When is a licence arrangement not a licence arrangement? When it turns into a franchise. Ba boom. It sounds like a joke but it’s actually a serious question that even the savviest of business owners grapple with when establishing or growing their business.
If you’re looking to expand your business, you’ll need to carefully consider it too.
If you have a loyal customer base, consistently high demand for your product and the capital needed to pursue a successful expansion strategy, it’s time to choose the expansion model you’ll use to govern the relationships you have with your business partners. To licence or to franchise?
When looking for ways to expand your business, it’s easy to get confused between licence and franchise models. The terms are sometimes used interchangeably but there are important differences. What are the differences between the two strategies? What are the advantages and disadvantages of franchises? What regulations must you comply with as a franchisor or licensor? And if you have already entered into a relationship with a business partner, how do you know if it is a licence or franchise agreement?
There are advantages to both licence and franchise models of expansion, and which strategy you choose will depend on how your business operates and the level of control you want over your expansion and your business partners.
The Australian Competition and Consumer Commission (ACCC) has a rigid definition of what constitutes a franchise agreement, which means that, regardless of how you and your partners define the relationship, your business may be classified as a franchise and you may be subject to regulations under the Franchising Code of Conduct.
What is a licence agreement?
A licence agreement is a contract in which the licensor gives the licensee permission to use something without transferring ownership of it to them. Licence agreements are most often used for intellectual property, such as the licensing of a brand, logo or trademark.
Licence agreements are often considered a cheaper alternative to a franchise agreement because there are fewer upfront costs and less ongoing fees during the business relationship for the licensor. Licensees generally determine their own marketing strategies and systems for operating their businesses.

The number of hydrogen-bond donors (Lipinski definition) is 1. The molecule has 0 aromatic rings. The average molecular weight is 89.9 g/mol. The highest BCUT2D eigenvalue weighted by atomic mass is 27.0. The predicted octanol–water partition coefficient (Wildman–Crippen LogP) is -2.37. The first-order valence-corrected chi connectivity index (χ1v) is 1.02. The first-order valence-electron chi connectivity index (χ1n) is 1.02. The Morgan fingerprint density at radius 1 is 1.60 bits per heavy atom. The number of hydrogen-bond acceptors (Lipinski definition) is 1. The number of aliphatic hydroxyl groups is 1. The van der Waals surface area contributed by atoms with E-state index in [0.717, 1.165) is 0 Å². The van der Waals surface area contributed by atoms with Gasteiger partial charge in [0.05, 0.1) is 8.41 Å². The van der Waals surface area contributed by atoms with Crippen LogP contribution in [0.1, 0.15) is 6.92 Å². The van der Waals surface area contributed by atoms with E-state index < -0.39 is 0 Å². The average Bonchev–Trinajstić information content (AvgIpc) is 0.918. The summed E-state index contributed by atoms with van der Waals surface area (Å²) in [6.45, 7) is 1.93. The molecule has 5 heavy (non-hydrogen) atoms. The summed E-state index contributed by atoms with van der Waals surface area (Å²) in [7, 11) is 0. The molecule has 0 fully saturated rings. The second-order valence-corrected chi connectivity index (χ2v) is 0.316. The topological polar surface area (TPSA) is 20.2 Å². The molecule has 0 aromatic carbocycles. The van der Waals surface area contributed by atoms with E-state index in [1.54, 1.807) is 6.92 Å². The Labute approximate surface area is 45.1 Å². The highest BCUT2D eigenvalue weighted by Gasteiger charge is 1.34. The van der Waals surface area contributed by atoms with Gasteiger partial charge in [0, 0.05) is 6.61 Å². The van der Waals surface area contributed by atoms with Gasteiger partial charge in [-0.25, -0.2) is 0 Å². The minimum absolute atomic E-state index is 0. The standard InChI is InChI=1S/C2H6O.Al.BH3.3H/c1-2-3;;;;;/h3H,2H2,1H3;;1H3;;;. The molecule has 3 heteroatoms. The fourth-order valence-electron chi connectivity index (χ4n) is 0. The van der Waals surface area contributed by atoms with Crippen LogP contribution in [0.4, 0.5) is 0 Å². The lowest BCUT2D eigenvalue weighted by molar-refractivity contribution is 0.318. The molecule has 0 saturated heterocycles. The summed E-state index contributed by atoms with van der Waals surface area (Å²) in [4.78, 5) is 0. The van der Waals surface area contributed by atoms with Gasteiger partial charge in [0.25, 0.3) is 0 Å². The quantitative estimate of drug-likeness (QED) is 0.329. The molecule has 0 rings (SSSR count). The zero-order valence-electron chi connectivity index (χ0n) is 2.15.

When Marvel’s Avengers: Infinity War hit cinemas, products relating to the superheroes started popping up everywhere, from Groot-shaped chopping boards to Infinity Gauntlet mugs. To produce this merchandise, Disney granted the licensees permission to use its intellectual property (the likeness of its superheroes) under a licence agreement. Now we can all have Rocket Racoon on our desks.
What is a franchise agreement?
A franchise agreement is also a type of contract, but it differs from a licence agreement by giving the franchisor more control over how the franchisee uses the franchisor’s property. Franchise agreements generally contain specific guidelines on how a franchisee must run its business.
Establishing a franchise system can be more expensive than entering into licence agreements, but franchise agreements give you greater control over how the franchisee operates. This allows you to roll out a common marketing plan across all franchises, monitor franchisee performance and dictate the exact methods the franchisee must adopt, including uniforms, location and shop fit out.
Think of the last time you had a Big Mac. Each McDonald’s restaurant is independently owned and operated by a franchisee but walk into any restaurant around the world and you know exactly what you’ll get – the same fit out, products, packaging and service. McDonald’s keeps its brand uniform by recruiting and training its franchisees and establishing explicit regulations for menu items, methods of operation, use of trademarks, and concepts for restaurant design.
How to determine if you’re in a licence or a franchise agreement